The sport of rock climbing is gaining international attention, having been approved for inclusion in the 2020 Olympic Games. But news headlines about the sport are still dominated by reports of gruesome injuries and near-death falls. Are rock climbers going out of their way to seek these risks? A new study published in Risk Analysis: An International Journal reveals that decreasing the level of injury risk at a climbing site generates substantial welfare gains for climbers.
Risk of injury or death is an intrinsic part of rock climbing,
whether done for sport or recreation, but not all climbers are
thrill-seeking adrenaline junkies. The study, "Valuing the benefits of
rock climbing and the welfare gains from decreasing injury risk," shows
that these risks can heavily impact where individuals choose to climb.
When deciding on a product or service to purchase, 49.5% of Rock Climbers turn to search engines to do their research, according to AudienceSCAN. Google is the preferred search engine of 94.1% of this audience. However, they're 4% less likely than other adults to go past the first page of results.
Thirty-two rock climbing sites located throughout Sicily were considered in an online survey distributed to Sicilian climbing groups on Facebook and via mailing lists from several climbing clubs. Ninety climbers completed the survey which asked questions about their place of residence, the number of trips taken to each of the 32 sites, self-reported climbing ability, experience, preference for sport or traditional climbing, whether they've attended training courses, are members of a club, whether they climb alone and their socioeconomic status. The average climbing ability of the respondents can be described today as handling routes of "moderate" difficulty, the equivalent of a U.S. 5.10 grade.
The results revealed that a greater quantity of
single-pitch routes, higher quality landscape and a lower level of
median difficulty all increase the likelihood of climbers visiting the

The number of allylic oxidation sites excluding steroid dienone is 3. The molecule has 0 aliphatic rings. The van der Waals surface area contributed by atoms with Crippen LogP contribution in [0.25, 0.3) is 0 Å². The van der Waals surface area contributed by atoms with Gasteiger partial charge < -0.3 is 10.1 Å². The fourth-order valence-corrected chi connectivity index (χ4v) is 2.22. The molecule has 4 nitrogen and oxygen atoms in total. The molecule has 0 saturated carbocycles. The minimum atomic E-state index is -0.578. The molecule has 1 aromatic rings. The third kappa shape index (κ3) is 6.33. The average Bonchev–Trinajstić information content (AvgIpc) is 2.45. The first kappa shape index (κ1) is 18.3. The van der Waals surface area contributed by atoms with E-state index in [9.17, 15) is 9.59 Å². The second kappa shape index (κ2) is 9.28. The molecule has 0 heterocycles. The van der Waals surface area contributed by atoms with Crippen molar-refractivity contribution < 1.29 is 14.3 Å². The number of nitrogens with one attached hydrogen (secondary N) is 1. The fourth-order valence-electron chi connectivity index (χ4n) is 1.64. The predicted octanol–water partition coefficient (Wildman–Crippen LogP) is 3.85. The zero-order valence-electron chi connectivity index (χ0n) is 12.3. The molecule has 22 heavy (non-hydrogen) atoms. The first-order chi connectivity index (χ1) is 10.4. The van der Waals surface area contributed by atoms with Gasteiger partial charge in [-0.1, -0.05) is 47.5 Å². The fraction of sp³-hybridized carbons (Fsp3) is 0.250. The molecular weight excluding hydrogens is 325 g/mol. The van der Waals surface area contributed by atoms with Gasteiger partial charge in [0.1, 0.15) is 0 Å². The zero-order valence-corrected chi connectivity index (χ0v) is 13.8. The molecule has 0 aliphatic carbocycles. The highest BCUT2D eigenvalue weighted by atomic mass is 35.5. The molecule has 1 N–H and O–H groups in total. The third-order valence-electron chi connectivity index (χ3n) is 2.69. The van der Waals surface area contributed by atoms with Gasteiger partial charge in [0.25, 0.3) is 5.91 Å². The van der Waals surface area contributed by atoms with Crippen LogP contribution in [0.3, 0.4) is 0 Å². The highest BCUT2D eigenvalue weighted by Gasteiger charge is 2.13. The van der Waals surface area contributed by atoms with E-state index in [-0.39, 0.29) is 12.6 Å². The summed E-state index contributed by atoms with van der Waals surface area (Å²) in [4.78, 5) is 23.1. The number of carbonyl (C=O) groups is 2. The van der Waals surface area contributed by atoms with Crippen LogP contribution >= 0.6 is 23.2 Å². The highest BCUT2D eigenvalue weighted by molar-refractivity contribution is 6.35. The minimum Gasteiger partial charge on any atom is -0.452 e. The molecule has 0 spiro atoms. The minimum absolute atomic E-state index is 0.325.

site. A statistical analysis of the responses indicated that the
climbers preferred lower risk routes.
Regardless of the difficulty of the climb, it's always important for Rock Climbers to be prepared for the climb. This year, 14.8% of Rock Climbers plan on purchasing travel planning services, according to AudienceSCAN. Nearly 18% plan on buying a wearable fitness tracker, 17.4% want to buy a camera or video camera, and 15.7% plan on hiring a personal trainer. Sporting goods stores can also promote their wares to Rock Climbers to boost their sales.
The researchers concluded that rock climbing
sites with more routes and a better scenic view are more likely to be
visited. Most notably, they found that climbers are more likely to
choose less risky sites. While risk of injury from falling is intrinsic
to the nature of the sport, there is a widespread misperception about
the sport in part due to the media coverage and National Geographic
filming of climber Alex Honnold, who
free-soloed Yosemite Valley's El Capitan. The values for injury risk
reductions revealed by this study can be compared to the cost of
increasing safety at a site which can be done by replacing old, worn out
bolts and decreasing the length of run-outs.
Rock Climbers are responsive to both digital and traditional ads. Last year, according to AudienceSCAN, Rock Climbers took action after receiving email ads (61.5%), seeing an ad on a daily deals website such as Groupon (62%) and receiving mobile/text ads (61.8%). They're also 68% more likely than other adults to take action after seeing an outdoor ad, and last year, 71.7% reacted to TV commercials.
AudienceSCAN data is available for your applications and dashboards through the SalesFuel API. Media companies and agencies can access AudienceSCAN data through the AudienceSCAN Reports in AdMall.